Freedom Sees, Freedom Knows

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Can’t see where I’m going
I walk in the night
The stars and the moon
Are my only light
Hungry lies
Kiss my ears
Replace my sighs
Send me tears


To Sons, Young Men, and Parents

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Young man: you’re working part-time. You’re the black-sheep of the family. Your parents are not getting on with each other. You know inside of you that you’ve got something good, but don’t know what it is.


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How Far Can You Go?


Putting Questions to Rest

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It was time to put an old dream into reality. It was time to satisfy another personal hunger. My wife — always ready to support me — did so again.


From the age of 8 years to 11 years. Those times of pre puberty innocence, and life was wonderful.

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January 1949.


Individual happiness between Two

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In my youth, before I hit double digits, my parents taught me that they who lose their temper first — are the ones who usually lose. Although that advice did not always work while I was young, I recalled their words quite often, during my courtship. Now at forty-eight and still on my first marriage, I can honestly say it has worked well. That’s not to say there weren’t some lefts and rights and two pitchforks wielding with anger.


The great value of writing poetry

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In the movie Rocky 3, Rocky Balboa successfully defends his world title a number of times, until he loses to ‘Clubber Lane.’ Rocky’s arch rival and friend Apollo Creed takes him to an old run-down boxing gym, where the light is bad and the air-conditioning non-detectable. The gym is packed out with well-conditioned prizefighters. They’re training hard and looking good. Probably most of these prizefighters are unknown to the bloodthirsty public, which makes them hungrier. Apollo says to Rocky, “What do you see, Rocky.” Rocky stares silently. And Apollo says, “The eye of the tiger.” This best describes Instagram poets.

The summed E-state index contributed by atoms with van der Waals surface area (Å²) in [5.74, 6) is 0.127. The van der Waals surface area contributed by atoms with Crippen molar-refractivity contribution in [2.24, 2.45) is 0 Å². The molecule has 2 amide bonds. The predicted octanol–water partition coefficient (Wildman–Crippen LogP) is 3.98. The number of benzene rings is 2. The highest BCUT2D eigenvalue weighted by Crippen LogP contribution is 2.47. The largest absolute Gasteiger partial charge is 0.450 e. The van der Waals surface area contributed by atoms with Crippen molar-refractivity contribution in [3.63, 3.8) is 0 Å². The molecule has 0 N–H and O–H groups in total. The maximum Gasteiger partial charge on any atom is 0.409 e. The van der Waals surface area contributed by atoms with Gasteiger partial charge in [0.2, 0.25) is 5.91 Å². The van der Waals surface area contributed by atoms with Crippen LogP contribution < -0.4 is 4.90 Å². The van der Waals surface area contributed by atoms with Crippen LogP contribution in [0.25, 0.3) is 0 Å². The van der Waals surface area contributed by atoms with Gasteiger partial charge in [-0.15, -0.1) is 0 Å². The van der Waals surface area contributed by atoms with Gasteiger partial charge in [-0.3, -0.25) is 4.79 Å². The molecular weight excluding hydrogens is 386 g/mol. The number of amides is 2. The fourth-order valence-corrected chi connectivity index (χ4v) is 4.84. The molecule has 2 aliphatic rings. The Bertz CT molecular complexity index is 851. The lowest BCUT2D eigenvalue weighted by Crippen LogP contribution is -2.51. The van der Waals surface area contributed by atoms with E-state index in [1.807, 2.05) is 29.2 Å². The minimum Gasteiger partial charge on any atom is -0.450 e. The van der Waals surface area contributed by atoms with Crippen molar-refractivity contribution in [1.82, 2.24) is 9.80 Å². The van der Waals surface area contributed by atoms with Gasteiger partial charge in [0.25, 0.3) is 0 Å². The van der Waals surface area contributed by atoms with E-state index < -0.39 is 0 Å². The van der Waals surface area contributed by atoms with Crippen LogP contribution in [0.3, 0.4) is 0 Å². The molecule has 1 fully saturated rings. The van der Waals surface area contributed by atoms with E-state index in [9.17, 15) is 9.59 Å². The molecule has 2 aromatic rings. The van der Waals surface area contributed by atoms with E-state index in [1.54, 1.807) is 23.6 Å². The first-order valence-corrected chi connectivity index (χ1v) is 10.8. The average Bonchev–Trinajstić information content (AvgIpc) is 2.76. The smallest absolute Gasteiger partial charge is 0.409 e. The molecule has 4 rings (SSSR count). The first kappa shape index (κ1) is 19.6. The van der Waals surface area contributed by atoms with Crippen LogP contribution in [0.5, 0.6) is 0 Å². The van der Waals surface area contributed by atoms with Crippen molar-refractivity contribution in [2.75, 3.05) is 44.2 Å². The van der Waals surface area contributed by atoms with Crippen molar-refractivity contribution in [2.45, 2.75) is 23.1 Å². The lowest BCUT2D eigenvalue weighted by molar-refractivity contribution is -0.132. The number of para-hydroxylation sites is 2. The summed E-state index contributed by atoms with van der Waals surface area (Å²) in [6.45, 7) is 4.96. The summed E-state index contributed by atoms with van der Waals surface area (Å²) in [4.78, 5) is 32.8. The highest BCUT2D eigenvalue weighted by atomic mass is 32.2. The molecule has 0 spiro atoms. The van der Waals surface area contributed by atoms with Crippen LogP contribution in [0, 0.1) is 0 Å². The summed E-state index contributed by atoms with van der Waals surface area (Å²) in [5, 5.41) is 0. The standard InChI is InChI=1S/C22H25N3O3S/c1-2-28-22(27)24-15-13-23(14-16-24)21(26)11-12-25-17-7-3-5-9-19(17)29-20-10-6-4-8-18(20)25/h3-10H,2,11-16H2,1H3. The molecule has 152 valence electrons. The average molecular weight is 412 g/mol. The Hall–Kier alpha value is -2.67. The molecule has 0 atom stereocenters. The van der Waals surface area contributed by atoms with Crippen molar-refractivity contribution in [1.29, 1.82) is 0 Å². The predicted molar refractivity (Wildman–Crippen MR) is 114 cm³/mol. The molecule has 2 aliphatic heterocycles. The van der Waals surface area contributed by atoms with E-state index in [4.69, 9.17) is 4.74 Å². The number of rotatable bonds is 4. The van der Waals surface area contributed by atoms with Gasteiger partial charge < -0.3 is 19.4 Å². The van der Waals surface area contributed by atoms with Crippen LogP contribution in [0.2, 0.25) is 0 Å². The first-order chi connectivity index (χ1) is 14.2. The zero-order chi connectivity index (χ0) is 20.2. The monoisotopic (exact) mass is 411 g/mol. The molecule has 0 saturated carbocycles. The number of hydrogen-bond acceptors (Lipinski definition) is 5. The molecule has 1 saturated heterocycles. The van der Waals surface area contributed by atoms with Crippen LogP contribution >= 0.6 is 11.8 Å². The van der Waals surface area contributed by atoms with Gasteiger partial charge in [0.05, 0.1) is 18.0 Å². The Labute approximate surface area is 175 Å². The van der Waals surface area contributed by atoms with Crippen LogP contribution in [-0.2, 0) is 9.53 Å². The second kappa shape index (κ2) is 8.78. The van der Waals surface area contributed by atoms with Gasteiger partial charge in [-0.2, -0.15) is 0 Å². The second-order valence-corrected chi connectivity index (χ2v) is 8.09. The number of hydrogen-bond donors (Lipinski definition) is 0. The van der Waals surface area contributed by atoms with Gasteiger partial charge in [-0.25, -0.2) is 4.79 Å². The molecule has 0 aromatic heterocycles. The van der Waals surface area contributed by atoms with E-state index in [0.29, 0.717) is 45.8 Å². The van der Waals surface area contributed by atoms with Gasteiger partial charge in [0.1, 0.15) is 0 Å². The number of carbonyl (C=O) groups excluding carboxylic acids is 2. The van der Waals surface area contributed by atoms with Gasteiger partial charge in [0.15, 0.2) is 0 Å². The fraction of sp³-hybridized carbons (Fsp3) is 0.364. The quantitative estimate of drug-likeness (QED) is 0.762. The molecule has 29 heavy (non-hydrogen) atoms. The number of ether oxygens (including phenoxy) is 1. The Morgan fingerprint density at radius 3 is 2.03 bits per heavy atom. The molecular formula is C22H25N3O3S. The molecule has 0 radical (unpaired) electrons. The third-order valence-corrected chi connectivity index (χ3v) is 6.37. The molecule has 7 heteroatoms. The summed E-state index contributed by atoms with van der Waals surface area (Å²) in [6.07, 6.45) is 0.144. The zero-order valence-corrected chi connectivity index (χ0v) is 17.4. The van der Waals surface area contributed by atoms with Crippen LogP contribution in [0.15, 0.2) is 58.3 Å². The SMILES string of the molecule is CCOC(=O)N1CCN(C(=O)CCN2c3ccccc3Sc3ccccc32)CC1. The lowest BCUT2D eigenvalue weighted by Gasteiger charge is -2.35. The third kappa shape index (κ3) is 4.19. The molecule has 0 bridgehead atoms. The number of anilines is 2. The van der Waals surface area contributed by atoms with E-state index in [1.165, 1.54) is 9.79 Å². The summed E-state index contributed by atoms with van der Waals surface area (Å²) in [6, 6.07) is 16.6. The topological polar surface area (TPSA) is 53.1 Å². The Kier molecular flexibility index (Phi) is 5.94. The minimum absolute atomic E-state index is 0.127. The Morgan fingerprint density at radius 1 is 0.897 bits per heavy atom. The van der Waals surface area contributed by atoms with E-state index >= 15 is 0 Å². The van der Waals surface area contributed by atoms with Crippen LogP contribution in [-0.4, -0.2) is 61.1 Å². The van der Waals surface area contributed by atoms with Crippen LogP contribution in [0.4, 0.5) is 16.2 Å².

The fight against the screens

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It is my hope that most of what I publish will be read by young adults.


My Calling, Part Two: The road to a Meaningful Life and building a better Me.

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I was a high-school dropout. For most of the first twelve years of my working life, I worked two or three jobs simultaneously. I wanted to get ahead, but was undecided where I was going. From the age of sixteen to eighteen, work was experimental, unsettling, failure, and just hard grinding. I worked in a meat department, service station, as a cashier, a chicken cutter, a door to door salesman, a telemarketer, a cleaner. …


In search of your destiny.

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We are human: we are equal. But from babyhood to death, life is not equal.
However, life is tough for each and every one of us. And that is the reality for us all. We know we can’t measure one’s suffering. We know when we see with our eyes and hear with our ears, that there are unfortunate people. And some people are more unfortunate than others.

Gary Anthony Albrecht

I'm an English teacher in Japan, a running coach, a novelist, a poet, and short story writer. My goal is to inform and entertain, as well as add value.

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